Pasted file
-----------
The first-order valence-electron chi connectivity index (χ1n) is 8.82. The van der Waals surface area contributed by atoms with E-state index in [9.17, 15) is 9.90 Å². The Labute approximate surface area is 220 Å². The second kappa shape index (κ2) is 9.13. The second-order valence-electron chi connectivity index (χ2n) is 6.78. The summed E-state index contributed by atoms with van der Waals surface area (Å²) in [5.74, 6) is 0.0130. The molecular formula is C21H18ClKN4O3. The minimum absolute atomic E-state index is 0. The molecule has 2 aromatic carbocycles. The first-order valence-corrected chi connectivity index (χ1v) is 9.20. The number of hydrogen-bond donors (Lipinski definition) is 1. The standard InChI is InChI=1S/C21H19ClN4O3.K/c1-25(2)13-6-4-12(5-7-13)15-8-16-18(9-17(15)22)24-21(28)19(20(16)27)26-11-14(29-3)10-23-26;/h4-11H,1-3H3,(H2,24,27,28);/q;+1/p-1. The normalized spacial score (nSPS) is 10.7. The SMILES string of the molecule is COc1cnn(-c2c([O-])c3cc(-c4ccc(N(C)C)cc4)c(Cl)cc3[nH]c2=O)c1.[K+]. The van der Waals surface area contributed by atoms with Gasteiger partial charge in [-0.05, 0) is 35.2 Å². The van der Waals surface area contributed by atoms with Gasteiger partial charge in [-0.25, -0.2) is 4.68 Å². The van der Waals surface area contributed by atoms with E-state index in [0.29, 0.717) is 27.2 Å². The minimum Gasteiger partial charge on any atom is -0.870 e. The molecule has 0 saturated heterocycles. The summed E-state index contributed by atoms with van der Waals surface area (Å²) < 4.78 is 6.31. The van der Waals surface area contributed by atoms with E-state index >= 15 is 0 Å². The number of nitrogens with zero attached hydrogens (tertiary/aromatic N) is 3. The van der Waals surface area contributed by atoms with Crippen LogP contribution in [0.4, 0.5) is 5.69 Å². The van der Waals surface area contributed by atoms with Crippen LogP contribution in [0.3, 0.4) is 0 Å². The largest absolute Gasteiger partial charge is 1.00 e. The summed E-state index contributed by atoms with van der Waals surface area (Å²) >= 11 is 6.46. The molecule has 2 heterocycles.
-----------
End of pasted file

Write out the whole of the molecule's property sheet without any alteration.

The first-order valence-electron chi connectivity index (χ1n) is 8.82. The van der Waals surface area contributed by atoms with E-state index in [9.17, 15) is 9.90 Å². The Labute approximate surface area is 220 Å². The second kappa shape index (κ2) is 9.13. The second-order valence-electron chi connectivity index (χ2n) is 6.78. The summed E-state index contributed by atoms with van der Waals surface area (Å²) in [5.74, 6) is 0.0130. The molecular formula is C21H18ClKN4O3. The minimum absolute atomic E-state index is 0. The molecule has 2 aromatic carbocycles. The first-order valence-corrected chi connectivity index (χ1v) is 9.20. The number of hydrogen-bond donors (Lipinski definition) is 1. The standard InChI is InChI=1S/C21H19ClN4O3.K/c1-25(2)13-6-4-12(5-7-13)15-8-16-18(9-17(15)22)24-21(28)19(20(16)27)26-11-14(29-3)10-23-26;/h4-11H,1-3H3,(H2,24,27,28);/q;+1/p-1. The normalized spacial score (nSPS) is 10.7. The SMILES string of the molecule is COc1cnn(-c2c([O-])c3cc(-c4ccc(N(C)C)cc4)c(Cl)cc3[nH]c2=O)c1.[K+]. The van der Waals surface area contributed by atoms with Gasteiger partial charge in [-0.05, 0) is 35.2 Å². The van der Waals surface area contributed by atoms with Gasteiger partial charge in [-0.25, -0.2) is 4.68 Å². The van der Waals surface area contributed by atoms with E-state index in [0.29, 0.717) is 27.2 Å². The minimum Gasteiger partial charge on any atom is -0.870 e. The molecule has 0 saturated heterocycles. The summed E-state index contributed by atoms with van der Waals surface area (Å²) < 4.78 is 6.31. The van der Waals surface area contributed by atoms with E-state index >= 15 is 0 Å². The number of nitrogens with zero attached hydrogens (tertiary/aromatic N) is 3. The van der Waals surface area contributed by atoms with Crippen LogP contribution in [0.4, 0.5) is 5.69 Å². The van der Waals surface area contributed by atoms with Crippen LogP contribution in [0.3, 0.4) is 0 Å². The largest absolute Gasteiger partial charge is 1.00 e. The summed E-state index contributed by atoms with van der Waals surface area (Å²) >= 11 is 6.46. The molecule has 2 heterocycles.